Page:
When You Can’t Have Kids

by Kate Bettison

The blurb to this new book on childlessness is every apt – Kate Bettison ‘never doubted that she would be a mother one day… but 3 rounds of IVF …brought the reality of infertility and the challenges of adapting to a new life – a life without kids. In 2009 Kate Bettison began looking for a book that would provide her with guidance and comfort, but she could only find books on infertility where in the end a child was born or books written by people who had never wanted a child. When you can’t have kids is the book Kate wanted to read when she first knew she would never be a mother.’

I must agree – this book is very much that – a book I would have wanted to read when I was coming to terms with infertility. This book is a reminder of what feelings and thoughts are common amongst us, as Kate does not give advice about infertility or childlessness, but tells us openly and honestly how it was for her – her own story.

Kate takes us on her journey from meeting her husband, through the details and feelings about IVF treatments and their decision not to adopt or foster.

She describes dealing with family pregnancies, but also the confusing joys of a new nephew and the anxieties and emotions she encountered as she attempted to come to terms with a life without her own children. Kate is open about the impact treatment had on her emotions – the feelings of anger, inadequacy as a woman, the changes to their marriage as well as jealousy, despair and her depression.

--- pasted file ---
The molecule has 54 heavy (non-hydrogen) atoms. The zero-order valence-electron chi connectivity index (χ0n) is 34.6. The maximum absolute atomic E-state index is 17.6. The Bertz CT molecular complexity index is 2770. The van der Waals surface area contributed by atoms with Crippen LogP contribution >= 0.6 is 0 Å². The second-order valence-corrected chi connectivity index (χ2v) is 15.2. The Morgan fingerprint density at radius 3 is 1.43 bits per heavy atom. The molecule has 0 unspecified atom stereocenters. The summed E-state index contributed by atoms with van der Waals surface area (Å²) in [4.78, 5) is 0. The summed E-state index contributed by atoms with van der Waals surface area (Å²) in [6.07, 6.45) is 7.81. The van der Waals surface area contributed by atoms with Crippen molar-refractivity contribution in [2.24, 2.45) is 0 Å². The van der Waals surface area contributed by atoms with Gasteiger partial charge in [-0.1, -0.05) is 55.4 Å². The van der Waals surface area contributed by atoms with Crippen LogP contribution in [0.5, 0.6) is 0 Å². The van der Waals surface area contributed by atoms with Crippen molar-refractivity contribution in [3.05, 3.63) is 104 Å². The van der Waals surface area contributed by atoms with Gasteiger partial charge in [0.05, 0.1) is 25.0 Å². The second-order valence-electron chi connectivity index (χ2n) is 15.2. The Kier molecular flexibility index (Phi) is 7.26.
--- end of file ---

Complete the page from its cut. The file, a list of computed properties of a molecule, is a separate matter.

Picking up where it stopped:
It sounds ‘heavy’, but Kate writes in a relaxed style in small digestible chapters so you can dip in and out or read more if you are comfortable. In the second half of the book Kate describes her journey of acceptance, never prescribing types of self-help. She shares the ways she marked the events of her infertility that often seemed like deaths and how she put to rest the children that might have been, through passing on collected baby items and redecorating. Through the positivity of her healing retreats, her ‘furbabies’ and the joy of her nephews she was able to admit, “Life is never guaranteed to work out the way we want it to, it didn’t for us. But we have an extraordinary life nonetheless with opportunities now that we might not have had if we had children of our own. They are not better or worse opportunities, they are just different.”

Whether at the start of this difficult journey or confirming your own experiences, this book is a valuable edition to the MTL bookshelf. Kate asks, as many of us do, ‘So what am I left with that I can leave to the world if I can’t pass on my genes as a legacy? – I have a lot.’ – I believe her legacy is at the very least this book.

T R